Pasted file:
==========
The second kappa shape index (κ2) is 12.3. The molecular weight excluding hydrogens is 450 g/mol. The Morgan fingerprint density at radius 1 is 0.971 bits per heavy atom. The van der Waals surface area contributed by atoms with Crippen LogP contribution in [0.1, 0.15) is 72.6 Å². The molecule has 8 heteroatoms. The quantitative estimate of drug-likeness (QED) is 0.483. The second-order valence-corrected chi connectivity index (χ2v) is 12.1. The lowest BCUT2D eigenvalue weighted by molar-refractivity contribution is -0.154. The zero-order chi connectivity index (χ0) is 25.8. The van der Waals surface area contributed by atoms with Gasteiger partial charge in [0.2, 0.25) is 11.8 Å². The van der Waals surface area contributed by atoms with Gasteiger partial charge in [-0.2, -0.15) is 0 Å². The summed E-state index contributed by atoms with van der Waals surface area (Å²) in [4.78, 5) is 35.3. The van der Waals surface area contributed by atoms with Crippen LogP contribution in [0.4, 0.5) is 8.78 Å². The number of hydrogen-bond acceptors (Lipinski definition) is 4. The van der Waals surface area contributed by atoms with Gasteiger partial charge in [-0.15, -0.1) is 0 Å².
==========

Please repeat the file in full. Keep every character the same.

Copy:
The second kappa shape index (κ2) is 12.3. The molecular weight excluding hydrogens is 450 g/mol. The Morgan fingerprint density at radius 1 is 0.971 bits per heavy atom. The van der Waals surface area contributed by atoms with Crippen LogP contribution in [0.1, 0.15) is 72.6 Å². The molecule has 8 heteroatoms. The quantitative estimate of drug-likeness (QED) is 0.483. The second-order valence-corrected chi connectivity index (χ2v) is 12.1. The lowest BCUT2D eigenvalue weighted by molar-refractivity contribution is -0.154. The zero-order chi connectivity index (χ0) is 25.8. The van der Waals surface area contributed by atoms with Gasteiger partial charge in [0.2, 0.25) is 11.8 Å². The van der Waals surface area contributed by atoms with Gasteiger partial charge in [-0.2, -0.15) is 0 Å². The summed E-state index contributed by atoms with van der Waals surface area (Å²) in [4.78, 5) is 35.3. The van der Waals surface area contributed by atoms with Crippen LogP contribution in [0.4, 0.5) is 8.78 Å². The number of hydrogen-bond acceptors (Lipinski definition) is 4. The van der Waals surface area contributed by atoms with Gasteiger partial charge in [-0.15, -0.1) is 0 Å².